Goodbye to the train-driver?
The vehicle drives on tracks and requires no steering; traffic is based on a schedule and monitored by a dense network of signal boxes. Is rail traffic therefore particularly well suited to autonomous driving and could it overtake road traffic on its way there?
“From a technical point of view, self-driving trains are basically no problem”, says Jürgen Siegmann who runs the specialist area of railway lines and rail operations at TU Berlin. However, there are two crucial problems with regard to their implementation. On the one hand, the rail network is not a closed system, and on the other, intercity express trains (ICEs), regional trains and goods trains all run on the same lines in Germany. And the simultaneous deployment of trains with and without drivers poses a major challenge in the opinion of experts.
London Underground soon to be driverless
There are already many driverless trains running in closed systems such as underground networks or airport train systems around the world. London Underground is to become completely driverless in the next few years, and in Germany, two underground trains have been operating without drivers in Nürnberg for the last seven years in a field trial. The results are positive across the board. The trains are more punctual, consume less energy due to their optimised driving style and can be operated at shorter intervals.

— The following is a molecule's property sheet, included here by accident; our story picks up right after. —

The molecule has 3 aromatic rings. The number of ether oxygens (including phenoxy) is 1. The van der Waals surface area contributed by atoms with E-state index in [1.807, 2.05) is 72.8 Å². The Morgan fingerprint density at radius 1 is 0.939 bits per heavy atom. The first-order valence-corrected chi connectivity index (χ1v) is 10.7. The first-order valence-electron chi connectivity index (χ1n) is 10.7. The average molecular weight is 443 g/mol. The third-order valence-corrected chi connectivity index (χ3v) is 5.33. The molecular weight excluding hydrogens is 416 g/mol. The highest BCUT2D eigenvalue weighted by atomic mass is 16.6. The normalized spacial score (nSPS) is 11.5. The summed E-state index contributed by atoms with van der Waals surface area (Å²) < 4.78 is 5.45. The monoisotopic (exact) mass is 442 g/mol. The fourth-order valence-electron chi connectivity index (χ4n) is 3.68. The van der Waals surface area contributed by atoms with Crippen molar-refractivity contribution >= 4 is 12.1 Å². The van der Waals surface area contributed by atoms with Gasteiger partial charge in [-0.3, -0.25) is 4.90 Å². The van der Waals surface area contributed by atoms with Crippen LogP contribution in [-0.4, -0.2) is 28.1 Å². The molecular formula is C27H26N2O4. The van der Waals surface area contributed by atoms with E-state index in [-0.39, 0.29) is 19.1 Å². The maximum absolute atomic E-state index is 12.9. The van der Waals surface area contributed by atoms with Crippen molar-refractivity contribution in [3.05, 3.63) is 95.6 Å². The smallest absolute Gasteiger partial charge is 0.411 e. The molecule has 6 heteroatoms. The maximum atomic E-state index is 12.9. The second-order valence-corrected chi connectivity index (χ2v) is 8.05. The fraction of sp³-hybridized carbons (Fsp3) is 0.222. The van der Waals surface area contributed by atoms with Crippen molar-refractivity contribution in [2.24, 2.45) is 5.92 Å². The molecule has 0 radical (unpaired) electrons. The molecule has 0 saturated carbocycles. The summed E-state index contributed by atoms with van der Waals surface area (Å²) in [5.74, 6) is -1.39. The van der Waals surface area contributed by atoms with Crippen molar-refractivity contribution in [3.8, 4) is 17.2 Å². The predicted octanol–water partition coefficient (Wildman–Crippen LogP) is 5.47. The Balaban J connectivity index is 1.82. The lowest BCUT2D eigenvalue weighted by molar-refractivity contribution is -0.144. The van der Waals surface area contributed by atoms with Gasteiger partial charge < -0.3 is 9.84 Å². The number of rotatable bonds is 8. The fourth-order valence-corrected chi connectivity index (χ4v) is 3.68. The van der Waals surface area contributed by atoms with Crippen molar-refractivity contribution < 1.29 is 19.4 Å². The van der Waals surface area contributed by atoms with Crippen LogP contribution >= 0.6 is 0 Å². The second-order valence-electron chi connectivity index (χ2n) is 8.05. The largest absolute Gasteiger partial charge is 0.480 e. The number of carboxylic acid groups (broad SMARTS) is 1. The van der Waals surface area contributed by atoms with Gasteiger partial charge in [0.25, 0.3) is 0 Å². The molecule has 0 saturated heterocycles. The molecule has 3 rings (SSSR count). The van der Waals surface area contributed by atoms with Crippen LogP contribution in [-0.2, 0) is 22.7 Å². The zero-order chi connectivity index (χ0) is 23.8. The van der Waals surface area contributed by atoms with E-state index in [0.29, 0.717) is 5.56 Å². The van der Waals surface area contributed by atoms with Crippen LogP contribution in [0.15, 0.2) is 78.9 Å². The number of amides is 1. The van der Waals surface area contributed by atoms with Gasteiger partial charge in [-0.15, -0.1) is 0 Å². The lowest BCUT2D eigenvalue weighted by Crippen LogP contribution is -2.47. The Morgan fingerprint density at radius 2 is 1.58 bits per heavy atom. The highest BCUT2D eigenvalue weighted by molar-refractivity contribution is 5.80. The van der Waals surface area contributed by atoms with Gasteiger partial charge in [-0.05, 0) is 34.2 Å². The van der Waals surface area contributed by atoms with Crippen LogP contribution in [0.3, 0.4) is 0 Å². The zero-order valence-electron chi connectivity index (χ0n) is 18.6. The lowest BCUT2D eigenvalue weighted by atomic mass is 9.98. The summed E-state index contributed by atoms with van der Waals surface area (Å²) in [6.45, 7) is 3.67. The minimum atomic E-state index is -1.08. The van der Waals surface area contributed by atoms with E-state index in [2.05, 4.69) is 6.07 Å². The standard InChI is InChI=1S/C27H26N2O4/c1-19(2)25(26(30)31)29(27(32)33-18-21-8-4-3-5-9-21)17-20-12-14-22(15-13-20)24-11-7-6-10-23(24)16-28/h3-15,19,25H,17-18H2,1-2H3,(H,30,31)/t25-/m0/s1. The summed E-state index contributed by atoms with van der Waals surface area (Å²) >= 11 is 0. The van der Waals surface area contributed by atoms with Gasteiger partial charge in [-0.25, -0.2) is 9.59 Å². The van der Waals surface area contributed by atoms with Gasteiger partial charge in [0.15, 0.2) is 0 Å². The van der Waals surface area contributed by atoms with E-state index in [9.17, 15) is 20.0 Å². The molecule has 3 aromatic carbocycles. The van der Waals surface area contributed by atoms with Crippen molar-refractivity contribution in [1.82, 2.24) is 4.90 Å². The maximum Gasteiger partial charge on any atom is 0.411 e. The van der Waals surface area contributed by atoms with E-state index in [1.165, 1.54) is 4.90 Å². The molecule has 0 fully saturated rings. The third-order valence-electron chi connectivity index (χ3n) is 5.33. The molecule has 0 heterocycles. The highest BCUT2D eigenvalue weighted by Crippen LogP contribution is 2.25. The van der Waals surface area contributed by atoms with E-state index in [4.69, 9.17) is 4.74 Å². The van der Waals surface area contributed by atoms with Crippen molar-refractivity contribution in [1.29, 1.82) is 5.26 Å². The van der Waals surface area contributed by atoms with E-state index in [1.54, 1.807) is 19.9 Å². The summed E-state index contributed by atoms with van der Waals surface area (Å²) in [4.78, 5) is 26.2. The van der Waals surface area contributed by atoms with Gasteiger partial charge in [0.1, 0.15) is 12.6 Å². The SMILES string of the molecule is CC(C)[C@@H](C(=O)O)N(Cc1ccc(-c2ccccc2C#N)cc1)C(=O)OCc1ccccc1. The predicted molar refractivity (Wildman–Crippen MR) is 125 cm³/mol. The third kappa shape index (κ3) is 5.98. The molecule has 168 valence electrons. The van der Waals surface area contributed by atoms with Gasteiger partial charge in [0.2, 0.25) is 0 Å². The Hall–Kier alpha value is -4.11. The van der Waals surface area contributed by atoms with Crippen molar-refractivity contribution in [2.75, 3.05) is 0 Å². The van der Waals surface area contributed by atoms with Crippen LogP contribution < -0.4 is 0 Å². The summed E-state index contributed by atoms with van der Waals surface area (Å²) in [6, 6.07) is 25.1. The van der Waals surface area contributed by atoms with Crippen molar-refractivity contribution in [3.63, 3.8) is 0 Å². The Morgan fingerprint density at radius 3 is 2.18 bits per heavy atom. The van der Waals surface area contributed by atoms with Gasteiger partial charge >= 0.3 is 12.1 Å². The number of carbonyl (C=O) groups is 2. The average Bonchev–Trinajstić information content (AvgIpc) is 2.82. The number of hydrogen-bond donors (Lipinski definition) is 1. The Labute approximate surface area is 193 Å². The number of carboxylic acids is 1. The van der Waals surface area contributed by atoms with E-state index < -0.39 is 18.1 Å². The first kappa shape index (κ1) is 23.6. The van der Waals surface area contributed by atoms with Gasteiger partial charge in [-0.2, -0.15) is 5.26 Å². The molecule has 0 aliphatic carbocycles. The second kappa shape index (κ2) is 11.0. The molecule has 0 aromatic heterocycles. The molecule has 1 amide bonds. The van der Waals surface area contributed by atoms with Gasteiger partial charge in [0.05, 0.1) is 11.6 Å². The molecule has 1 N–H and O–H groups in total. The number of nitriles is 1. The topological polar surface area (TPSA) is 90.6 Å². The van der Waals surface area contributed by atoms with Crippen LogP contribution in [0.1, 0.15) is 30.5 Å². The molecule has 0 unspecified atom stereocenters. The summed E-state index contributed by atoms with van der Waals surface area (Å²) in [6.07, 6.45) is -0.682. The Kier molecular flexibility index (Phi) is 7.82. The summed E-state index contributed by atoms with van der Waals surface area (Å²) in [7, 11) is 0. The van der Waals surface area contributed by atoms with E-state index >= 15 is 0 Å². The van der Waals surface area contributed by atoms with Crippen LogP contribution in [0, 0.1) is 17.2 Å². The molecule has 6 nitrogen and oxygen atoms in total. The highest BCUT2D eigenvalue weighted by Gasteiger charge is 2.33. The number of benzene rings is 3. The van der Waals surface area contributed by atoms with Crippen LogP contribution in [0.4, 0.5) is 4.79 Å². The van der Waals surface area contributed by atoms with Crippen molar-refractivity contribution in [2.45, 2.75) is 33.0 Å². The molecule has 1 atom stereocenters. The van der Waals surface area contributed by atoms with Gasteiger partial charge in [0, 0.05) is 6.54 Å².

Railway lines, however, usually have no protective barriers, and people and animals can come right up to the tracks and cross them at level crossings. In encounters with animals and in other dangerous situations, the decision-making of a human driver is considered to be superior to that of any automated system. As Siegmann explains, technology is not yet far enough advanced to be able to decide which obstacles can be run over and which cannot.
Nevertheless, Deutsche Bahn is now operating a 25 kilometre test track in the Erz Mountains where it is acquiring experience. A train equipped with cameras and sensor technology is to recognise obstacles on the tracks independently and initiate the appropriate response. Deutsche Bahn is also working with the French national railway SNCF on the development of a driverless train. The project has the advantage, however, that in France passenger trains and goods trains use different lines.